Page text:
Most Aussies who bushwalk prefer to holiday outdoors

If you are an occasional or regular bushwalker, the theme of your next holiday is likely to have an outdoor adventure theme, according to Roy Morgan Research. A recent survey from the research group found that most bushwalkers prefer to holiday in the wilderness more than anything else.

“People who bushwalk either regularly or occasionally tend to behave in a certain way when they go on holidays, engaging in energetic physical activity and seeking out natural surroundings more than the average Australian,” said Angela Smith, Group Director of Roy Morgan Research.

Respondents in the survey indicated a preference for “unspoiled regions” such as Freycinet National Park, the Flinders Ranges, Cradle Mountain and Lord Howe Island.

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According to Angela Smith at Roy Morgan, the two age groups of Australians who regularly bushwalk and hike are young people aged 20-24 and the 60-64 age bracket.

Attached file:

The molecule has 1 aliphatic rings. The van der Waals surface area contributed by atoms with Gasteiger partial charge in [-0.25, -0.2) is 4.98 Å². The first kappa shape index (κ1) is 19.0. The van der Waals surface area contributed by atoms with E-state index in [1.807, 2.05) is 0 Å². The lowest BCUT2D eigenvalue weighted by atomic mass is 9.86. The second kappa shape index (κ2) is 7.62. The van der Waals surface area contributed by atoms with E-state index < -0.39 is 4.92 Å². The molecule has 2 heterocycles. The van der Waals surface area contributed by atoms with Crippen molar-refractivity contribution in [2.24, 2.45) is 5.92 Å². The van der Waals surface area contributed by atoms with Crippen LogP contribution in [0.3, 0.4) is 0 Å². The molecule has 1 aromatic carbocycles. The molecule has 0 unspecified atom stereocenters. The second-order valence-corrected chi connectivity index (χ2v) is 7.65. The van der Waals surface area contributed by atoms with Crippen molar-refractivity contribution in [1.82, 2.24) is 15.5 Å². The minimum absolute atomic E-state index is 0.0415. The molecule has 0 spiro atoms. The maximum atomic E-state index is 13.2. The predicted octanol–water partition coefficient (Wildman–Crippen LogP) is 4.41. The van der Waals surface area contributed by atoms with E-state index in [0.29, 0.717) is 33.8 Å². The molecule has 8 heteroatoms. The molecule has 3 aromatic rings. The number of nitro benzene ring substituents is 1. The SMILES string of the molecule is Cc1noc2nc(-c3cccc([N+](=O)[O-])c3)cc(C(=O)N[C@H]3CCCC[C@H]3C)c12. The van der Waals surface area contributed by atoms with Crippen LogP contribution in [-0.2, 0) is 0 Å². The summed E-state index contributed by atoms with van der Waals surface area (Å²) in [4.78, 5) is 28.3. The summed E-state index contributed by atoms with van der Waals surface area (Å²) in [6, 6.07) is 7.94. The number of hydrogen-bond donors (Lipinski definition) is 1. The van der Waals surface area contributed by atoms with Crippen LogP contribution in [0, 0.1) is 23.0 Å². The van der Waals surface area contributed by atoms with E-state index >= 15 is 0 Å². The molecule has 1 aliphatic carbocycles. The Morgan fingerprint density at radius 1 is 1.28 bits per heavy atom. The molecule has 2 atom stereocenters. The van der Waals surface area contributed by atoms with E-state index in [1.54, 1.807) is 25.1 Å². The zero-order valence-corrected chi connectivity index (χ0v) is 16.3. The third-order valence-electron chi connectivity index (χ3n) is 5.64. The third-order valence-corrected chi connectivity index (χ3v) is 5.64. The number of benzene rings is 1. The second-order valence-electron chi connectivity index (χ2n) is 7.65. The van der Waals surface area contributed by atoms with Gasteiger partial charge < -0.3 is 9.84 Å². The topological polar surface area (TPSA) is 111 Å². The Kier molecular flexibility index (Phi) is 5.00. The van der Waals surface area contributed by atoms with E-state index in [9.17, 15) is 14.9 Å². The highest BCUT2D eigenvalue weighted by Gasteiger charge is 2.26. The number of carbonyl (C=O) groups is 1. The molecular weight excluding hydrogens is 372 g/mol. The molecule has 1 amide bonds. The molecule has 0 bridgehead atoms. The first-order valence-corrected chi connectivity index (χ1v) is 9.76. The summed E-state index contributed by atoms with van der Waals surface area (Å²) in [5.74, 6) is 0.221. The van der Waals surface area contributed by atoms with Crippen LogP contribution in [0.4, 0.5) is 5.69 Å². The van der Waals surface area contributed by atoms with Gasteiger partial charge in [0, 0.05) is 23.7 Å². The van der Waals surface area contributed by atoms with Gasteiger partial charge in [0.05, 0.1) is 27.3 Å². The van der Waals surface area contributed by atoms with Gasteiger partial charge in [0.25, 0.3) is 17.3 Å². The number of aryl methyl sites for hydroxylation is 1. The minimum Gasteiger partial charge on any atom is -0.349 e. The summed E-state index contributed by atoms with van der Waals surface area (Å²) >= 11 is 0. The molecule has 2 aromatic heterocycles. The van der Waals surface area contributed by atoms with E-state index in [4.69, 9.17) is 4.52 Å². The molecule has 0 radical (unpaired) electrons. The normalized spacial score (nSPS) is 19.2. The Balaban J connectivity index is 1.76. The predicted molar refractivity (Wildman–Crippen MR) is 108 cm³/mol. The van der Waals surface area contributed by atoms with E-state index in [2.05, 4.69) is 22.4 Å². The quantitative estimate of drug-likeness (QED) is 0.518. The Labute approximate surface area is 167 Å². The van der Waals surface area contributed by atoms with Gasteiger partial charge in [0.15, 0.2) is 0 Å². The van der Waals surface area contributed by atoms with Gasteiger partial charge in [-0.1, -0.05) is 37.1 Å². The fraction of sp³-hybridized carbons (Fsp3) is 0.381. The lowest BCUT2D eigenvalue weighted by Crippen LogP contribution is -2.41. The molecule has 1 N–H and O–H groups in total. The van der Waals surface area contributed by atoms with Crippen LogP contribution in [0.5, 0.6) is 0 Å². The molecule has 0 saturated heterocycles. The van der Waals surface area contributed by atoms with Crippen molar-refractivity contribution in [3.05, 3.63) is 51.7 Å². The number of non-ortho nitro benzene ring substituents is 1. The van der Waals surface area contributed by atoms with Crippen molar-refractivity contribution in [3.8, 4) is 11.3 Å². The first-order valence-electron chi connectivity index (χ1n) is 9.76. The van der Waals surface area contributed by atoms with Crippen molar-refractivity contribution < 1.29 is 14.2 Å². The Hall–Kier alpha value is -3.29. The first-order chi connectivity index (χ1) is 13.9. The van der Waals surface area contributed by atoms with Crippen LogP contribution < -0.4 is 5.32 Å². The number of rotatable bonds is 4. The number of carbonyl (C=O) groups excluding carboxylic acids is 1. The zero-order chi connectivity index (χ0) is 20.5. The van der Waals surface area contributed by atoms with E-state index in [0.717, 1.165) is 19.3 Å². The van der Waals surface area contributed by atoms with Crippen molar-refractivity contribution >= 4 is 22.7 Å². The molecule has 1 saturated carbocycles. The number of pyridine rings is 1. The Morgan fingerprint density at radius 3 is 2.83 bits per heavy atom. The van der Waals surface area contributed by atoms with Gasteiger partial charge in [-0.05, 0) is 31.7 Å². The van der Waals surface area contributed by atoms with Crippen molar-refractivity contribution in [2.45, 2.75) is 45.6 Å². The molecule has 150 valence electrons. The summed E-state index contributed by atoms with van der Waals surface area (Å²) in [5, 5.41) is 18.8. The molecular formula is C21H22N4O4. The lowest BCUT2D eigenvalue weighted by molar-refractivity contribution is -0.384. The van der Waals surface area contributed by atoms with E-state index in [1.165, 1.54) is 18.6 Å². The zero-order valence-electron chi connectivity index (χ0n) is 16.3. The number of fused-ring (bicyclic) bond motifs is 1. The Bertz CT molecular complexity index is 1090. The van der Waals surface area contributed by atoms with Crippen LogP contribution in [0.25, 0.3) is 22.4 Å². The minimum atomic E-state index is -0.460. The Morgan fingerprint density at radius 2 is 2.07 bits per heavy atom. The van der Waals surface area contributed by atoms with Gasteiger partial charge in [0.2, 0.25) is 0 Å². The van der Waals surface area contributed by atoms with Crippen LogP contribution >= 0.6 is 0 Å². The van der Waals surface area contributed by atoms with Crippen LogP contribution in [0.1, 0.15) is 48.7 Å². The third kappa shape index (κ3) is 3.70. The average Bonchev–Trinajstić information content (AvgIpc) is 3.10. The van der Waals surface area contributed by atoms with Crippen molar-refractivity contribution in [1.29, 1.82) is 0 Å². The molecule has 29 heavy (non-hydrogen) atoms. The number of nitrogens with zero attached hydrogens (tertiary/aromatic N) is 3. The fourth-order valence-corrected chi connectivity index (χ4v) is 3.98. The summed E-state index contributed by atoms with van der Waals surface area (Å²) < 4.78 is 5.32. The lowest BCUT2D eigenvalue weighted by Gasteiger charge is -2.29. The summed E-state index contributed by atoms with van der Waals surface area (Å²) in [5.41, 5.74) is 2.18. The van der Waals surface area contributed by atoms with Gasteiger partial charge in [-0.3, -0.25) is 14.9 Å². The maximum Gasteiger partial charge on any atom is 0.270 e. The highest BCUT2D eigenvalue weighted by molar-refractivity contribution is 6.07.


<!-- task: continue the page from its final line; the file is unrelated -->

But there are risks involved in outdoor adventures for all ages. The most recent Australia wide data into snake bites and poisonous plants was dated to 2005. It found that from 2002-2005, 5,977 people were hospitalised from being in contact with poisonous plants and animals. But the good news is that none of those people died. 

Another risk to bushwalkers and hikers while exploring is getting lost. For example, between 2004 and 2007, nearly 400 people were reported missing in the NSW Blue Mountains.

If you are a nature-loving bushwalker like the respondents in Roy Morgan Research’s survey, read the following tips to stay safe on your next adventure:

- Find your travel insurance match in our comparison hub here and make sure it will cover your itinerary. Keep in mind, standard travel insurance policies generally don’t cover hikes over 5,000 metres unless you pay a higher premium. 

- Stay hydrated, but don’t drink too much water or you’ll be at risk of Hyponatremia (dangerous sodium levels that can cause swelling in the brain).

- Snack on salted nuts and sultanas to keep energised.

- Let the local park rangers know where you’re going before you head out. 

- Make sure you know what to do if you get bitten by a brown snake. The Conversation has a useful how-to guide based on medical research here.

- Wear the right gear with proper technical fabrics to protect you from harsh weather.